Alfred Hitchcock’s 1958 film noir Vertigo
Now, Californian arts project Kismet Ltd. have joined the conversation, with a music video that both celebrates and subverts the Hitchcock classic. Filmed entirely on original Kodak 35mm celluloid, recreating elements of the original set and props, and featuring a cast entirely comprised of actors and actresses of colour, as well as an all-female creative team, the video marks a daring creative feat – and one entirely at odds with the whiteness and maleness of the Hitchcock original.
Spindle caught up with Kismet’s vocalist and the video’s protagonist Amani Starnes to ask how it was that they came to bring intersectional feminism to the Hitchcock aesthetic.
Firstly, what is Kismet and how did it come about?
Kismet is a multimedia, multicultural arts project, musically helmed by myself and producer-songwriter Shruti Kumar and filmically led by director Shatara Ford.
It all began when the Gatos Trail recording studio opened in Joshua Tree. Our engineer, Eva Reistad, got us all to go to the opening, a night of concerts and merry making. I don’t know if it was the heat, the music, or the desert wind, but we got this wild idea to start an all-female funk band. But when Shruti and I sat down to work on songs in LA, the studio became like therapy for us. We ended up talking about the mental gymnastics of trying to make precious but fraught relationships work. Funky riffs and themes? No so much. We were inspired by what each of us was going through as women, daughters, artists, lovers, etc. …
1) destiny; fate.
As for the name, I’ve always liked the idea of ‘kismet,’ which basically means ‘fate’ or ‘destiny.’ The tracks, ‘Active Love’ and ‘Best’ are about reflecting on and shaping how our relationships unfold. They’re reminders that even the smallest actions are choices, and we can choose love. And they affirm that destiny doesn’t preclude free will. The most we can do is be honest with ourselves, which in turn, allows us to be more authentic others.
We rounded out the project with the talents of co-producer, Ryan Gilligan, and mixing engineer, Ben O’Neill.
What made you choose Vertigo as inspiration for the video for ‘Best’?
This past fall, filmmaker Shatara Ford and I happened to both be in Oakland, CA. On a walk taking in neighborhoods… I brought up our music and that I was unsure what to do with it. She, the visionary that she is, told me to send them to her and see what they inspired. ‘Best’ really stood out. For her, the song was an expression of denial over a relationship that isn’t working and the internal conflict it brings. I was thrilled – she’d totally ‘gotten me.’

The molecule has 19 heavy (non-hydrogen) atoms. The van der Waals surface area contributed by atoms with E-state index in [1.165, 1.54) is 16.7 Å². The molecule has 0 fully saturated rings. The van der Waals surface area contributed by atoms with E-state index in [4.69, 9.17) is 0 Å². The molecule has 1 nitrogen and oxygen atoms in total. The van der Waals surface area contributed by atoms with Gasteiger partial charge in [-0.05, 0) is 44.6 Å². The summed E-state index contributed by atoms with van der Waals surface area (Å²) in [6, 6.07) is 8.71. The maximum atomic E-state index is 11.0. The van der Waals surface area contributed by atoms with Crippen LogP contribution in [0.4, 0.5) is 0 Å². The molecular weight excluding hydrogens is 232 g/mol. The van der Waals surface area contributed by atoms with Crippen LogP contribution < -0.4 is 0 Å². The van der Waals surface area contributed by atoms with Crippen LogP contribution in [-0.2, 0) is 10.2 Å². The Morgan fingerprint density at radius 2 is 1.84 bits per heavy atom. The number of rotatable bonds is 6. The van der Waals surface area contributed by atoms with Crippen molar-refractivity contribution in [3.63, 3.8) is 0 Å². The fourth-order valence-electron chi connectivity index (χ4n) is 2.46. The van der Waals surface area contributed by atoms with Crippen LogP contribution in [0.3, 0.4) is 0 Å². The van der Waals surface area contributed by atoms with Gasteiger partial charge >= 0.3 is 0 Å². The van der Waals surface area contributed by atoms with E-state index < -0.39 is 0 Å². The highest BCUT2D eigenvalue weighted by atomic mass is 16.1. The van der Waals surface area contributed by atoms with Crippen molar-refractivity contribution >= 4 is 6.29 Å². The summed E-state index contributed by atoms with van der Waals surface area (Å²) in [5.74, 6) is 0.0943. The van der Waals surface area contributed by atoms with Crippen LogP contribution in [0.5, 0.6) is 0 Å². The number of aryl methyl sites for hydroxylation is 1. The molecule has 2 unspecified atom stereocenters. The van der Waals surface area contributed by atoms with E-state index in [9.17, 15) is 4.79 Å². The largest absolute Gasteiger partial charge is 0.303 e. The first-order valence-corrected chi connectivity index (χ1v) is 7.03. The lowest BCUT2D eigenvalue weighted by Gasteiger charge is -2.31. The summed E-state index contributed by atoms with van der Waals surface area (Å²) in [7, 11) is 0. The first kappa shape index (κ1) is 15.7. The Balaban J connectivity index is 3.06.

Maybe because we’d been in the Bay, Vertigo, which is set in San Francisco, was already on her mind. But a few days later she called to let me know she saw parallels between a potential story about the figure in the song and the characters in the film… Shatara wanted to make a video for ‘Best’, on actual 35mm film, in which we restaged scenes from the film and played with some of its themes. In our video, our protagonist (played by yours truly) is fragmented, convincing herself of a part she and her boyfriend should play in order for them to go on as before, with no regard for who either of them really is now.
What was the process of filming like?
The production process was incredible—digging deeper into what the song might mean, researching the film… learning what it’s like to perform in front of a 35mm camera, which affords fewer re-shots and requires incredibly high precision. The crew was helmed almost entirely by women (producer Aireka Muse, director of photography Ludovica Isidori, production designer Eloise Ayala, and, of course, Shatara our director), which I believe fostered a production and performance space that made it very easy to be vulnerable and innovative. We shot in both Los Angeles and the Bay Area. It was quite the ride!
The video works to subvert the white male gaze that characterises Hitchcock’s film – what message do you want the video to convey by doing this?
Shatara, a film buff, had long wondered what it would look like if the protagonist of Vertigo was a woman and how the idea of denial and objectification would change. In ‘Best’, the female gaze subverts objectification. The woman idealizes the ‘relationship’ instead of the man, and convinces herself that she and her boyfriend both need changing to serve her dream – thus saying that often in cis-hetero relationships, women are willing to sacrifice themselves and their partner to make a relationship (at least on the outside) work.
Maybe she’d be in a better place at the end if she were alone and comfortable with who she really is, accepting that her dream relationship may not be all that realistic, or what she actually wished for.
I particularly liked Shatara’s idea of putting brown bodies in the historically white space of posh 1950’s SF, as an almost transgressive move to include people of color in narratives that had long excluded or ignored them or honored them as nuanced protagonists.
Watch the video for ‘Best’ below:
Connect with Amani Starnes: